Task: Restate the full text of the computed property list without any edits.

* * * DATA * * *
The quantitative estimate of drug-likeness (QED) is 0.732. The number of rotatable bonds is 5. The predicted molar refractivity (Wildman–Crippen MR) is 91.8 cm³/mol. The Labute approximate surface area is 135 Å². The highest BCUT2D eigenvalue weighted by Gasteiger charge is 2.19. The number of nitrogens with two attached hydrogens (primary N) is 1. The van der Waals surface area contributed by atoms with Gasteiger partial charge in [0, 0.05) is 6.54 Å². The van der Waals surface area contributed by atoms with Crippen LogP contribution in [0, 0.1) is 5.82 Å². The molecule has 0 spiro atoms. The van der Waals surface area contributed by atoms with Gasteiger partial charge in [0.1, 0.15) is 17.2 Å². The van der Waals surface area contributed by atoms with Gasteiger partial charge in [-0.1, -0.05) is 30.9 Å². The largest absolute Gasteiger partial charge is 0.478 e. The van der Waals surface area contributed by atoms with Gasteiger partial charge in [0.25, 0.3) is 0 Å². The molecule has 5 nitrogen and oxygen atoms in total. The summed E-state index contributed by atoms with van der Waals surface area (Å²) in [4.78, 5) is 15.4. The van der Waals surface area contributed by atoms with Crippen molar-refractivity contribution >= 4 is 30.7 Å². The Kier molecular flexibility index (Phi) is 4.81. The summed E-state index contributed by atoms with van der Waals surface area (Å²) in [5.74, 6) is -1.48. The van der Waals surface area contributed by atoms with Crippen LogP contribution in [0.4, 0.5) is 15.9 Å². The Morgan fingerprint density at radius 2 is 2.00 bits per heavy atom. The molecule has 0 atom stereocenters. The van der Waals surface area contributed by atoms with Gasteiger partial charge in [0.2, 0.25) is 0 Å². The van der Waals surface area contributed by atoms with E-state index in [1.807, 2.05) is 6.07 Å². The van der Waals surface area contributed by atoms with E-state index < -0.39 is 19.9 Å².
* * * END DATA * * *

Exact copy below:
The quantitative estimate of drug-likeness (QED) is 0.732. The number of rotatable bonds is 5. The predicted molar refractivity (Wildman–Crippen MR) is 91.8 cm³/mol. The Labute approximate surface area is 135 Å². The highest BCUT2D eigenvalue weighted by Gasteiger charge is 2.19. The number of nitrogens with two attached hydrogens (primary N) is 1. The van der Waals surface area contributed by atoms with Gasteiger partial charge in [0, 0.05) is 6.54 Å². The van der Waals surface area contributed by atoms with Crippen LogP contribution in [0, 0.1) is 5.82 Å². The molecule has 0 spiro atoms. The van der Waals surface area contributed by atoms with Gasteiger partial charge in [0.1, 0.15) is 17.2 Å². The van der Waals surface area contributed by atoms with Gasteiger partial charge in [-0.1, -0.05) is 30.9 Å². The largest absolute Gasteiger partial charge is 0.478 e. The van der Waals surface area contributed by atoms with Gasteiger partial charge in [0.25, 0.3) is 0 Å². The molecule has 5 nitrogen and oxygen atoms in total. The summed E-state index contributed by atoms with van der Waals surface area (Å²) in [4.78, 5) is 15.4. The van der Waals surface area contributed by atoms with Crippen molar-refractivity contribution >= 4 is 30.7 Å². The Kier molecular flexibility index (Phi) is 4.81. The summed E-state index contributed by atoms with van der Waals surface area (Å²) in [5.74, 6) is -1.48. The van der Waals surface area contributed by atoms with Crippen LogP contribution in [0.4, 0.5) is 15.9 Å². The Morgan fingerprint density at radius 2 is 2.00 bits per heavy atom. The molecule has 0 atom stereocenters. The van der Waals surface area contributed by atoms with Gasteiger partial charge in [0.2, 0.25) is 0 Å². The van der Waals surface area contributed by atoms with E-state index in [1.807, 2.05) is 6.07 Å². The van der Waals surface area contributed by atoms with E-state index < -0.39 is 19.9 Å².